I have read many questions asking the opposite: splitting a trademark into multiple words.
Not sure if the scenario is the same.

Example: company named "FilterJedi" selling water filters, is this a trademark infringement because jedi is protected and is a famous term? even when the company is not using any logo or reference to StarWars and is not in the business of entertainment?

  • 1
    If there is no reference to "Star Wars", why use the Jedi name? "Jedi" was a word made up by George Lucas specifically for Star Wars, so it's difficult to imagine that you aren't implying some connection to the franchise...
    – Ron Beyer
    Sep 18, 2020 at 13:35

1 Answer 1


There are 95 Jedi trademarks on file. Tons of them are dead. The word "Jedi" itself is trademarked by Lucasarts (a subsidiary of Disney) under Registration Number 3794988, listed for print products and clothes, 2858244 for digital mediums, 2595365 for toys, 2823661 for entertainment services.

Now, most jedi marks are Lucasarts, but not all. Serial 88625298 was "Jedi Ooolong", filed by Kombucha tea, which did get processed, filed and a denial/request for an amendment was sent back, and 6 months later the mark was canceled for non-answering. The request contained this line:

Registration of the applied-for mark is refused because of a likelihood of confusion with the mark in U.S. Registration No. 5581531. Trademark Act Section 2(d), 15 U.S.C. §1052(d); see TMEP §§1207.01 et seq.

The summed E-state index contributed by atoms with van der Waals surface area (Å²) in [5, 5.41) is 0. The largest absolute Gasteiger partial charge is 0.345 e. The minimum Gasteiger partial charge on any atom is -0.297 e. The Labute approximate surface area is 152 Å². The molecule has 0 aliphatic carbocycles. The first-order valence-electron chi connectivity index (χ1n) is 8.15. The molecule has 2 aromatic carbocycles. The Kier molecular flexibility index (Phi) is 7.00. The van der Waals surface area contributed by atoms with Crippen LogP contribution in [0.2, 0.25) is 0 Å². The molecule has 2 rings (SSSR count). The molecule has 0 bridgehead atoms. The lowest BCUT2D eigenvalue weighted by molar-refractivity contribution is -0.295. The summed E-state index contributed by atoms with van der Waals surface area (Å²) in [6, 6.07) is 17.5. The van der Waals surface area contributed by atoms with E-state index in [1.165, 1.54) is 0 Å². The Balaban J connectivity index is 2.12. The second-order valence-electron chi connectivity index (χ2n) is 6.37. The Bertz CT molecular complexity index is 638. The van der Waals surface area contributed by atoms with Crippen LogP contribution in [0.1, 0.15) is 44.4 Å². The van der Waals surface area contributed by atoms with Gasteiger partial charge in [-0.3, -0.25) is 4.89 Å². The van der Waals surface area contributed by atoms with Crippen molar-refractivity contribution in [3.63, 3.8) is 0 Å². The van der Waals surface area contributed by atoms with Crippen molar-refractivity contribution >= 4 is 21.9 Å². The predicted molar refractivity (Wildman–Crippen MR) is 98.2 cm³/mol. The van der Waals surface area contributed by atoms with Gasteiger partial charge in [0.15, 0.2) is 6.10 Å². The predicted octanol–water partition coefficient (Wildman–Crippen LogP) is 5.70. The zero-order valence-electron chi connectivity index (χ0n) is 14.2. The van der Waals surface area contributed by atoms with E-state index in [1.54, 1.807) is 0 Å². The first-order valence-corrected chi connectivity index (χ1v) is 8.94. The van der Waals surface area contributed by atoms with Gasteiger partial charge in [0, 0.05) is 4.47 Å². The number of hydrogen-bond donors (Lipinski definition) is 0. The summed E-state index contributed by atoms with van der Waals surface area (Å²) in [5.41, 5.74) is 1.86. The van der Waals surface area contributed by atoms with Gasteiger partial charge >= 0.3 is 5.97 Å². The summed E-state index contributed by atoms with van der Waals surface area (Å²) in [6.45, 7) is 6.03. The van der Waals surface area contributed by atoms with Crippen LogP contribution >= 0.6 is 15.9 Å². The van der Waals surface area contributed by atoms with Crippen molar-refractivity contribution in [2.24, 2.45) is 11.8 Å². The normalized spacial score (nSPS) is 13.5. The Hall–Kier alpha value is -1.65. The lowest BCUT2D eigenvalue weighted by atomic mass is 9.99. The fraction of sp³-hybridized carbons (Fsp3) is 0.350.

Registration number 5581531 is/was "The Last Jedi" for juices, the rest of the document goes over why it is denied.

Serial 88672347 is "Gediforce" for "Downloadable computer programs for data processing; downloadable computer programs designed to estimate costs and health impact of various gestational diabetes mellitus medical screening choices" - and this mark exists since about 2012 in Denmark and 2019 in the US, and granted this April. No conflicting marks.

Serial 90150034 is "Chris Jedi" owned by a music label for music, clothes, and entertainment services - recently filed but not yet granted or even given to an examiner.

  • So it's possible to get approval, but also could take some years to know if it's approved or not? that means is a potential risk? Also I can see they are US patents, so if my company is not in USA then is OK?
    – Enrique
    Sep 18, 2020 at 22:46
  • @Enrique about half a year after registration you'll know. You can't patent a word.
    – Trish
    Sep 19, 2020 at 6:35

You must log in to answer this question.

Not the answer you're looking for? Browse other questions tagged .